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this weak passion. You must except, never- Essay X. theless, Marcus Antonius, the half partner of Love. of the empire of Rome, and Appius Claudius, the Decemvir and lawgiver; whereof the former was indeed a voluptuous man, and inordinate; but the latter was an austere and wise man: and therefore it seems, though rarely, that love can find entrance, not only into an open heart, but also into a heart well fortified, if watch be not well kept. It is a poor saying of Epicurus, 'We are a sufficient theme for contemplation, the one for the other': as if man, made for the contemplation of heaven and all noble objects, should do nothing but kneel before a little idol, and make himself subject, though not of the mouth, as beasts are, yet of the eye, which was given him for higher purposes. It is a strange thing to note the excess of this passion, and how it braves the nature and value of things, by this, that the speaking in a perpetual hyperbole is comely in nothing but in love. Neither is it merely in the phrase; for whereas it hath been well said that the arch flatterer, with whom all the petty flatterers
Essav x. have intelligence, is a man's self, certainly the of Love, lover is more; for there was never proud man thought so absurdly well of himself as the lover doth of the person loved; and therefore it was well said 'that it is impossible to love and to be wise.' Neither doth this weakness appear to others only, and not to the party loved, but to the loved most of all, except the love be reciprocal; for it is a true rule, that love is ever rewarded, either with the reciprocal, or with an inward and secret contempt; by how much the more men ought to beware of this passion, which loseth not only other things, but itself. As for the other losses, the poet's relation doth well figure them: 'That he that preferred Helena, quitted the gifts of Juno and Pallas'; for whosoever esteemeth too much of amorous affection, quitteth both riches and wisdom. This passion hath his floods in the very times of weakness, which are, great prosperity and great adversity, though this latter hath been less observed; both which times kindle love, and make it more fervent, and therefore show it to be the child of folly. They do best who, if they cannot but admit love, yet make it Essay x. keep quarter, and sever it wholly from their of Low. serious affairs and actions of life; for if it check once with business, it troubleth men's fortunes, and maketh men that they can no ways be true to their own ends. I know not how, but martial men are given to love: I think it is but as they are given to wine, for perils commonly ask to be paid in pleasures. There is in man's nature a secret inclination and motion towards love of others, which, if it be not spent upon some one or a few, doth naturally spread itself towards many, and maketh men become humane and charitable, as it is seen sometimes in friars. Nuptial love maketh mankind, friendly love perfecteth it, but wanton love corrupteth and embaseth it.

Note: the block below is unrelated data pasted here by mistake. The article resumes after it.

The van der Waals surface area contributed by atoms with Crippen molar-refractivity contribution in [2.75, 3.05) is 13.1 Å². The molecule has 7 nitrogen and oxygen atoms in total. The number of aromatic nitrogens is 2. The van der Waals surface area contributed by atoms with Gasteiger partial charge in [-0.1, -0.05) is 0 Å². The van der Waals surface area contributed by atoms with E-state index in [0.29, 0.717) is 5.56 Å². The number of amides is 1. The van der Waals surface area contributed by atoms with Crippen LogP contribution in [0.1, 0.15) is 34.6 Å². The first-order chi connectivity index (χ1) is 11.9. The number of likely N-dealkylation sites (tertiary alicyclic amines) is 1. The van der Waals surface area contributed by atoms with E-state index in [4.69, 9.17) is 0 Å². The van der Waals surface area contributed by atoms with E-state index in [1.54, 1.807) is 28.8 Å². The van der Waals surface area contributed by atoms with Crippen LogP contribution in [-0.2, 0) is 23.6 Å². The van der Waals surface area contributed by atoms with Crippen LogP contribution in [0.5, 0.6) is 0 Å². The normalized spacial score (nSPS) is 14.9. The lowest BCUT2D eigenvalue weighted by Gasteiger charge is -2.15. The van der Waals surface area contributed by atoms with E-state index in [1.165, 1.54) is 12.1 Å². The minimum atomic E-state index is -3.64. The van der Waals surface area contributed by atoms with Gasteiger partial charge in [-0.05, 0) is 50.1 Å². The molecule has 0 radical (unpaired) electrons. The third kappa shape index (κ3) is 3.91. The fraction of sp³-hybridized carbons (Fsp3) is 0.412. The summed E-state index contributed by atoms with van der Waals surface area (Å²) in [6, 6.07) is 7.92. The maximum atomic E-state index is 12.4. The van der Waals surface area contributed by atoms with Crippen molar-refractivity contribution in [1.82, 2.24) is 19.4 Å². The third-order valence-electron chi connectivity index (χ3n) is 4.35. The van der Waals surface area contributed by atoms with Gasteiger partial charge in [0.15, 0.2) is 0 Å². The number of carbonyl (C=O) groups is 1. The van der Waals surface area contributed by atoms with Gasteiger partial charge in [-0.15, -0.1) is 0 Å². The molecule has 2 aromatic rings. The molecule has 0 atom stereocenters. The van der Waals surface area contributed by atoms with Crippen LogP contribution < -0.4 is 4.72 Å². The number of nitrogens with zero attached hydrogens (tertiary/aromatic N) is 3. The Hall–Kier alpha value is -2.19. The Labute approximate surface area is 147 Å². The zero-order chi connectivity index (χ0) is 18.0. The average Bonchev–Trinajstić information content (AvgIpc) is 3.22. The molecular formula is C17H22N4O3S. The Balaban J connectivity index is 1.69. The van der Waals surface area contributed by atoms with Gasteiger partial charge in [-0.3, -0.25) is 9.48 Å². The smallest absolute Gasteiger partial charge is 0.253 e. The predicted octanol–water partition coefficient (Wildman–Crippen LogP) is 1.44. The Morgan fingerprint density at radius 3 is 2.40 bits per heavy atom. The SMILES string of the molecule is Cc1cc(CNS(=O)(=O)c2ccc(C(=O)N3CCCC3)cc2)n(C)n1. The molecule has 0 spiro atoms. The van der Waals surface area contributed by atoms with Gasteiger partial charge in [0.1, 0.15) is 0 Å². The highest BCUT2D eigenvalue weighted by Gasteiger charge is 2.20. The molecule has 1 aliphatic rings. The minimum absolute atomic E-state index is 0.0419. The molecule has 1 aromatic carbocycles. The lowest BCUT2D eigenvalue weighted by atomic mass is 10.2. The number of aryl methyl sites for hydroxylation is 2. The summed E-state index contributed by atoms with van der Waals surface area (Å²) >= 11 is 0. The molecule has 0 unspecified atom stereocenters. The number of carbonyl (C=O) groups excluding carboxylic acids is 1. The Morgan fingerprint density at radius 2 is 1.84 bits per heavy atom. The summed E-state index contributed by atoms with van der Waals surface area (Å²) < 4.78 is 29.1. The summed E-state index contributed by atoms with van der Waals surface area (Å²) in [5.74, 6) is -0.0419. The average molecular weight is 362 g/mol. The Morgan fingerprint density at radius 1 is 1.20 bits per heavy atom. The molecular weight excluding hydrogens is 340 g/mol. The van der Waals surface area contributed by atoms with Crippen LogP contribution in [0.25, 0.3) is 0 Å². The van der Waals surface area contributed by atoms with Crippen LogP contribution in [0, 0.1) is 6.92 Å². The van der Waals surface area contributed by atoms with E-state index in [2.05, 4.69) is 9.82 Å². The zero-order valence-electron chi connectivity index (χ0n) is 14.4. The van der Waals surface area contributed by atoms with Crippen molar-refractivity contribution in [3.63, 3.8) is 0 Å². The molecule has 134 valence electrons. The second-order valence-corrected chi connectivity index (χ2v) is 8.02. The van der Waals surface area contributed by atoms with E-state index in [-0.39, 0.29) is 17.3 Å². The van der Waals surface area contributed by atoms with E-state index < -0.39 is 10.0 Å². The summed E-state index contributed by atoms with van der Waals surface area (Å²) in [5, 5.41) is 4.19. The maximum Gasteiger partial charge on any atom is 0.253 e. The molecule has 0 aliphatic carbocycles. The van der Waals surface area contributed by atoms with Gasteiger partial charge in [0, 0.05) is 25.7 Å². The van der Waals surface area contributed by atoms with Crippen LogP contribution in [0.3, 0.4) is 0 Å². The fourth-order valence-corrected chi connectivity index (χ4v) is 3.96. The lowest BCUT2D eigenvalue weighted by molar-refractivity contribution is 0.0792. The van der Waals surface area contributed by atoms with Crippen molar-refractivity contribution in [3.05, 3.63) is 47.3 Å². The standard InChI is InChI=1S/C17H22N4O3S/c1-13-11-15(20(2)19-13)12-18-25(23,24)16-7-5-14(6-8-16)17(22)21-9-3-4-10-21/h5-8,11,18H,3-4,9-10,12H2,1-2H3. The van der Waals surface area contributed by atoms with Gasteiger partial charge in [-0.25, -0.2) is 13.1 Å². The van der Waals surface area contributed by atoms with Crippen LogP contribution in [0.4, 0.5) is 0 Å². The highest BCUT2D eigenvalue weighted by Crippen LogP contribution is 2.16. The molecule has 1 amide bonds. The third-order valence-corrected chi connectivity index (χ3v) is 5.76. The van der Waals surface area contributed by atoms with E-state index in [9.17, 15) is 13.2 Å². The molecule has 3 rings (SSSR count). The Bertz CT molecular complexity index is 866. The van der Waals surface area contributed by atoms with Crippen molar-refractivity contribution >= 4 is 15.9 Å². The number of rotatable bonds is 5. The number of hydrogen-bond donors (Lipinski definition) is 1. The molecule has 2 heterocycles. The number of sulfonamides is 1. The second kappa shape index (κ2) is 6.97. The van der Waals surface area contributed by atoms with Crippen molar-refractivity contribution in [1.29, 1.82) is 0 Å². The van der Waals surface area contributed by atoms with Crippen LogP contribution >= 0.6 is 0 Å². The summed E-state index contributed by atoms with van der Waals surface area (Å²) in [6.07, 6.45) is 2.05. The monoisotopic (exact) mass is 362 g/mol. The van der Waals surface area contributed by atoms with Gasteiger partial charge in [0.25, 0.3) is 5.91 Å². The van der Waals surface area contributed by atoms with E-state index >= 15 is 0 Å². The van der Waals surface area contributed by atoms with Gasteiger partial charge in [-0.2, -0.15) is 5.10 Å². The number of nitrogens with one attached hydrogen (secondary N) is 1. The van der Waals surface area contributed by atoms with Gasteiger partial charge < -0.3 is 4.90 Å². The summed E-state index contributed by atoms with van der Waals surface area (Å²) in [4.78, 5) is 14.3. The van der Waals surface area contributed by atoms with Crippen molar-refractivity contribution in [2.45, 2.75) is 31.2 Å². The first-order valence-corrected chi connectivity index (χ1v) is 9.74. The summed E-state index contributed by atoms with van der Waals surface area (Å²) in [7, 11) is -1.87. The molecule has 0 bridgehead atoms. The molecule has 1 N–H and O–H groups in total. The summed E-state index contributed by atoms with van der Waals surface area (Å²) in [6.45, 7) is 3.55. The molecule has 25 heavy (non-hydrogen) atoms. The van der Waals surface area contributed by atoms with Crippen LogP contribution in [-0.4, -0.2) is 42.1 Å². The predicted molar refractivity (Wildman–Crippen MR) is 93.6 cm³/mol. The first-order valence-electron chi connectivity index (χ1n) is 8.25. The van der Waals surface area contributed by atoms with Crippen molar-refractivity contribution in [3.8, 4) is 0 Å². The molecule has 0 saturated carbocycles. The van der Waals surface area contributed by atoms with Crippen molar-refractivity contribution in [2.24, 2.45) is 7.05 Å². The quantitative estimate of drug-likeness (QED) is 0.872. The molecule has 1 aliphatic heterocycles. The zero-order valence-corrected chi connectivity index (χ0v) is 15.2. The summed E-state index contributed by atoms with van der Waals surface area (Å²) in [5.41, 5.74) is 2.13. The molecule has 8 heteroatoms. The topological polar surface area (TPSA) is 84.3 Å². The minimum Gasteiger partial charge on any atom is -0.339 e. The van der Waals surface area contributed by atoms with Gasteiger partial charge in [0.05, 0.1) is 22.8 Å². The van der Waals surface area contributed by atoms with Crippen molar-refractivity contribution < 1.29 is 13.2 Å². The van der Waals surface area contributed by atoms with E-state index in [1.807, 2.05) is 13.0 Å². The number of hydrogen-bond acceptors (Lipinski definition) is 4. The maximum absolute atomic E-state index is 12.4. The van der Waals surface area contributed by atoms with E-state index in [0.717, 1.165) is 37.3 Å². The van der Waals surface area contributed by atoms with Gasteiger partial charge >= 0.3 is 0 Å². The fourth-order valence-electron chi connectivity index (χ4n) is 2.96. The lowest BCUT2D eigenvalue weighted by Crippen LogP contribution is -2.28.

Men in great place are thrice servants: Essay Xi. servants of the sovereign or state, servants of Great of fame, and servants of business; so as they have no freedom, neither in their persons, nor in their actions, nor in their times. It is a strange desire to seek power and to lose liberty; or to seek power over others, and to lose power over a man's self. The rising
Essay Xi. unto place is laborious, and by pains men of Great come to greater pains; and it is sometimes base, and by indignities men come to dignities. The standing is slippery, and the regress is either a downfall, or at least an eclipse, which is a melancholy thing: 'Since you are not what you were, there is no reason why you should wish to live.' Nay, retire men cannot when they would, neither will they when it were reason; but are impatient of privateness even in age and sickness, which' require the shadow; like old townsmen, that will be still sitting at their street-door, though thereby they offer age to scorn. C Certainly great persons had need to borrow other men's opinions to think themselves happy; for if they judge by their own feeling they cannot find it: jbut if they think with themselves what other men think of them, and that other men would fain be as they are, then they are happy as it were by report, when, perhaps, they find the contrary within; for they are the first that find their own griefs, though they be the last that find their own faults. Certainly, men in great fortunes are strangers to themselves, and while they Essay Xi. are in the puzzle of business they have noQ/"^refl' time to tend their health either of body or mind. 'Death presses heavily upon him, who, well known to all others, dies unknown to himself.' In place there is license to do good and evil; whereof the latter is a curse: for in evil the best condition is not to will, the second not to can. But power to do good is the true and lawful end of aspiring; for good thoughts, though God accept them, yet towards men are little better than good dreams, except they be put in act; and that cannot be without power and place, as the vantage and commanding ground. Merit and good works is the end of man's motion; and conscience of the same is the accomplishment of man's rest: for if a man can be partaker of God's theatre, he shall likewise be partaker of God's rest. 'And God turned to behold the works which His hands had made, and He saw that everything was very good'; and then the Sabbath.